Heritage Festival; a reminder of history


Morgan Berk

Part of the Heritage Festival is arranged as though it were a village in the western frontier. It’s like taking a step back in time, where everything is simple.

Every year, for as long as I can remember, I’ve gone to the Heritage Festival at Nifong Park with my mom or my sister. There are so many beautiful and intriguing things there that make for amazing photographs. It’s nice to be reminded of where we came from and what Missouri used to be.

I got the opportunity to catch the end of this performance, where members of the Haskell Indian Nation Dancers shared a few of the traditional dances of their tribe with us. Here, dressed in full tribal regalia, they performed a round dance along with members of the audience.

When I got to the Heritage Festival, this was the first thing I went to go see, because I haven’t gotten to watch the tribal dancers since I was a little kid. Each of the members shared with us their stories of what the colors and pieces of their regalia represent to them. It was fascinating to hear and comforting to know that the history is still present in what they do today.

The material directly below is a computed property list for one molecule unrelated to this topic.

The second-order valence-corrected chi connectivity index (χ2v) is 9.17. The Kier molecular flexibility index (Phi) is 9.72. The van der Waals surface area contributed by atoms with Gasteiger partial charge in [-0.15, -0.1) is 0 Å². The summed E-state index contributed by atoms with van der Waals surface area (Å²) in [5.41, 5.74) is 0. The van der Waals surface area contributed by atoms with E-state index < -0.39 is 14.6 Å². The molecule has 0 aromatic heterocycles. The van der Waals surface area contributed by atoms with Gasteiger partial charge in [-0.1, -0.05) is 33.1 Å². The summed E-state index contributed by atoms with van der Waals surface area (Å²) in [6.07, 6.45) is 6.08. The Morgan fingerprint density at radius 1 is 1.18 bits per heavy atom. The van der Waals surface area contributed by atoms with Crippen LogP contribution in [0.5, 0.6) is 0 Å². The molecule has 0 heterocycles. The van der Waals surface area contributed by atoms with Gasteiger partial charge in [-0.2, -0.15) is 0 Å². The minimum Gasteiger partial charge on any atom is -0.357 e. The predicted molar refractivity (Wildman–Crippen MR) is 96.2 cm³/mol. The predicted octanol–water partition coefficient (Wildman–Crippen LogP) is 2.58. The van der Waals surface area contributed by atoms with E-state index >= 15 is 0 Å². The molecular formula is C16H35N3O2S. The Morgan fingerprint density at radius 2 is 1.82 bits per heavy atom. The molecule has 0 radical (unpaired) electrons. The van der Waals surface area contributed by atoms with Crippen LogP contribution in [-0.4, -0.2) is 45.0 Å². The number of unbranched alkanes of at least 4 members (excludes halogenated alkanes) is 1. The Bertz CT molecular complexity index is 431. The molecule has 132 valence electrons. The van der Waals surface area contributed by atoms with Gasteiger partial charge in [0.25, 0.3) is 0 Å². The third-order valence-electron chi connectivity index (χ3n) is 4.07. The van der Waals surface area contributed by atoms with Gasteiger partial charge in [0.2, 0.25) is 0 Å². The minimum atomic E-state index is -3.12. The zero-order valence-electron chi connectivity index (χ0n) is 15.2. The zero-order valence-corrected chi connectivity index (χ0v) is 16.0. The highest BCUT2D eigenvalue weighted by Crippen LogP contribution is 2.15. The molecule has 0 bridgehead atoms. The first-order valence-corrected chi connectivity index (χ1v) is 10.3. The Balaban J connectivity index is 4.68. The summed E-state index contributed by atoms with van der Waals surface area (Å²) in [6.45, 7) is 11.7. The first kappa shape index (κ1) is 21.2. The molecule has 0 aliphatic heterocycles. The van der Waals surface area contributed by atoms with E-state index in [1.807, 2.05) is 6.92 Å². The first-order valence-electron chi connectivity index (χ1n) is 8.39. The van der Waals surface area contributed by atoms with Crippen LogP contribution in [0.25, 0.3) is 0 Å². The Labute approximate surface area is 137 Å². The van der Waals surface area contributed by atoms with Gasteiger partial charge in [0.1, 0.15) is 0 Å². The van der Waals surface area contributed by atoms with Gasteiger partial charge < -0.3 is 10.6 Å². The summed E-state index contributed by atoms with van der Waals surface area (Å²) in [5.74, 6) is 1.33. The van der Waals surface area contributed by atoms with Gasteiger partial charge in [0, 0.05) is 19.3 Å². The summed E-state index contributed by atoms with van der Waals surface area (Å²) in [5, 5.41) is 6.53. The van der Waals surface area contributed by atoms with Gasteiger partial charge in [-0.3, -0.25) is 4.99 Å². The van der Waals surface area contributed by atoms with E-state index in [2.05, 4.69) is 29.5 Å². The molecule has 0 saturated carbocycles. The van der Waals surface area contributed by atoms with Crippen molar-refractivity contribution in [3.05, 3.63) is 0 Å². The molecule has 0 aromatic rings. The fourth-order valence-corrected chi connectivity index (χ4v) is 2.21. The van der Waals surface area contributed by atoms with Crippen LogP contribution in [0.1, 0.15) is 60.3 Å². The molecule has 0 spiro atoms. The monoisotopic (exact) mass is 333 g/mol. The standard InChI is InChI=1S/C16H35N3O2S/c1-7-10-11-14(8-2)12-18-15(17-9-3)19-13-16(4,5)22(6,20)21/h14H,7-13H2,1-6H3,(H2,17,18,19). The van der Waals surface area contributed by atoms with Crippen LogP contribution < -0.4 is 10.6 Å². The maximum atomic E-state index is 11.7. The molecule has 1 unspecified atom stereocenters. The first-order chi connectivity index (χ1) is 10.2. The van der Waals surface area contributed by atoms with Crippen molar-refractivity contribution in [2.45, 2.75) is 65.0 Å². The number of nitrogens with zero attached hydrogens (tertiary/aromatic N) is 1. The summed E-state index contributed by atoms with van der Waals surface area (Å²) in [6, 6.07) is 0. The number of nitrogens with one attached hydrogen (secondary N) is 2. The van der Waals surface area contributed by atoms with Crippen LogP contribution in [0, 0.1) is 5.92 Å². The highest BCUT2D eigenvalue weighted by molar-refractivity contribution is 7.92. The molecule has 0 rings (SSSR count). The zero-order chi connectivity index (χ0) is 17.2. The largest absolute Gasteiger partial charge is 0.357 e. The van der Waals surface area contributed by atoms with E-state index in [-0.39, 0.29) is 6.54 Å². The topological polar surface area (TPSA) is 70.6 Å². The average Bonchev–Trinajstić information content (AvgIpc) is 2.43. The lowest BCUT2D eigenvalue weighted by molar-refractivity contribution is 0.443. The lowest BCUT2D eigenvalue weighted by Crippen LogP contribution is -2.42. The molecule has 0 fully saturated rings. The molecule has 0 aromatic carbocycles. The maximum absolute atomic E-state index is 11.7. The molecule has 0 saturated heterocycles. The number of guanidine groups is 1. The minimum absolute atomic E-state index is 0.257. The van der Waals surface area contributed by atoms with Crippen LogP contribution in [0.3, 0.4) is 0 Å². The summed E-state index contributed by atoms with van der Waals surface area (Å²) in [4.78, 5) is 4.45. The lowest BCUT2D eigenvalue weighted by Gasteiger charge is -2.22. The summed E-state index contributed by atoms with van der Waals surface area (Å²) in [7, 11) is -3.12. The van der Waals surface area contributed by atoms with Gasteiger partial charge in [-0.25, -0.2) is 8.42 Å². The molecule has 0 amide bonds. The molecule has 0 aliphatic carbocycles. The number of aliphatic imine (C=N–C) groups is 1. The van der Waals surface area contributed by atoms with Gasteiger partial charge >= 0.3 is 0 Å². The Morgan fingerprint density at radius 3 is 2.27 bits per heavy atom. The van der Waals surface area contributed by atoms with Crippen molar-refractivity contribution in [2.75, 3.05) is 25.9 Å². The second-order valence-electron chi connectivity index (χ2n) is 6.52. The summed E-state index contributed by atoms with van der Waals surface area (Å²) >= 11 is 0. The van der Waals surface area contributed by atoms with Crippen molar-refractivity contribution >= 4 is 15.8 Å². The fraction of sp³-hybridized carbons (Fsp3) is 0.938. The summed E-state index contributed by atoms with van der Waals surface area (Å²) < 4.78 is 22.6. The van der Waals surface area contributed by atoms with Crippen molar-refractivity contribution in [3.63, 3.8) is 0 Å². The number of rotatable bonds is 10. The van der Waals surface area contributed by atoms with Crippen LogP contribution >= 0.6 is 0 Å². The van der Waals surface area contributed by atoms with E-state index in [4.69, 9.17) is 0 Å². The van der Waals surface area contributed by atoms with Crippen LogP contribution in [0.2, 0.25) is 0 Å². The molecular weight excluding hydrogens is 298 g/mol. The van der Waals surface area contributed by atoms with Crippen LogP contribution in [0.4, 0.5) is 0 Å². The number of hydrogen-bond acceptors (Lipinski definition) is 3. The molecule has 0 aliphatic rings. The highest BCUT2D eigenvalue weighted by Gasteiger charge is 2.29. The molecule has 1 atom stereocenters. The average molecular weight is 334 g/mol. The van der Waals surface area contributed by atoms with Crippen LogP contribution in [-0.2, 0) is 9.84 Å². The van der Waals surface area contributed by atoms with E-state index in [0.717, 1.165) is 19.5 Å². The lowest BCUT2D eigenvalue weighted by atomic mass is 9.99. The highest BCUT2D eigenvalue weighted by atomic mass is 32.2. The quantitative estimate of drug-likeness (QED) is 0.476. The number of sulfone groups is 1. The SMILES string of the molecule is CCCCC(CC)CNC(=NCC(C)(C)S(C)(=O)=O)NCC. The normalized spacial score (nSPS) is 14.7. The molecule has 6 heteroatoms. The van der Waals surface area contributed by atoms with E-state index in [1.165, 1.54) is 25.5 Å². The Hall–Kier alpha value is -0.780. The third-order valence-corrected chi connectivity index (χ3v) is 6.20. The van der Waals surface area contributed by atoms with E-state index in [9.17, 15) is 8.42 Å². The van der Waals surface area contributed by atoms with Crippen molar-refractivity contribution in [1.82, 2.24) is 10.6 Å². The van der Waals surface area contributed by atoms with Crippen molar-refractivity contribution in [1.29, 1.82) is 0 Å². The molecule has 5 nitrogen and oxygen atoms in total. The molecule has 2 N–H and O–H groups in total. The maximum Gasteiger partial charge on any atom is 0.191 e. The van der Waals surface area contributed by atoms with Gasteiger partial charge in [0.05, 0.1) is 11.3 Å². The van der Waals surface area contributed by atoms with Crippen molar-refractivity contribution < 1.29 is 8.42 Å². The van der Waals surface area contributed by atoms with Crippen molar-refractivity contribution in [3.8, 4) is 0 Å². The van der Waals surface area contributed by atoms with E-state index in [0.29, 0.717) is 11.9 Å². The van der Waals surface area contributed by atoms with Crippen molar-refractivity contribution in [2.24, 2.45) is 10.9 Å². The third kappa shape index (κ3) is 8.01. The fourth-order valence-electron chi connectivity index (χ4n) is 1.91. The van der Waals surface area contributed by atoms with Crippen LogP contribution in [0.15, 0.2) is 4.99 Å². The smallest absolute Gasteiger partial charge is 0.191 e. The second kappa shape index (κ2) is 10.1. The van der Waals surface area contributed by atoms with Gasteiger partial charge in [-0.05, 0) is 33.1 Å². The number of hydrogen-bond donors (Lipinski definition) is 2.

A member of the Haskell Indian Nation Dancers performs a dance known as the “Northern Traditional Dance.”
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This Coca-Cola mural on the side of the Easley Country Store was left with its original paint, even when the rest of the building was resurfaced.

The Easley Country Store served as a general supply store, a post office and a stockyard from the 1890’s until the early 2000’s. It sat on the banks of the Missouri River until it was moved to Nifong Park in 2006. It was remodeled to look like it would have in the 1920’s and 1930’s.

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My mom told me that she had stopped by the Easley Store with her best friend a few times in her teen years to grab a soda or some candy. It was very much a fixture in people’s every day lives, and it’s good to see it remembered as it was so long ago.
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These are some local period bricks located in front of the McQuitty Shotgun House at Nifong Park. I made this photo sepia because I feel that the sepia conveys better the focus of the image.

The McQuitty Shotgun House is known as such because of the “shotgun” style of architecture frequently used in the Deep South. Shotgun houses were long and narrow with doors connecting one room to the next and no hallway. It was said that a shot fired from a shotgun at the front door could reach the back door without ever touching a wall.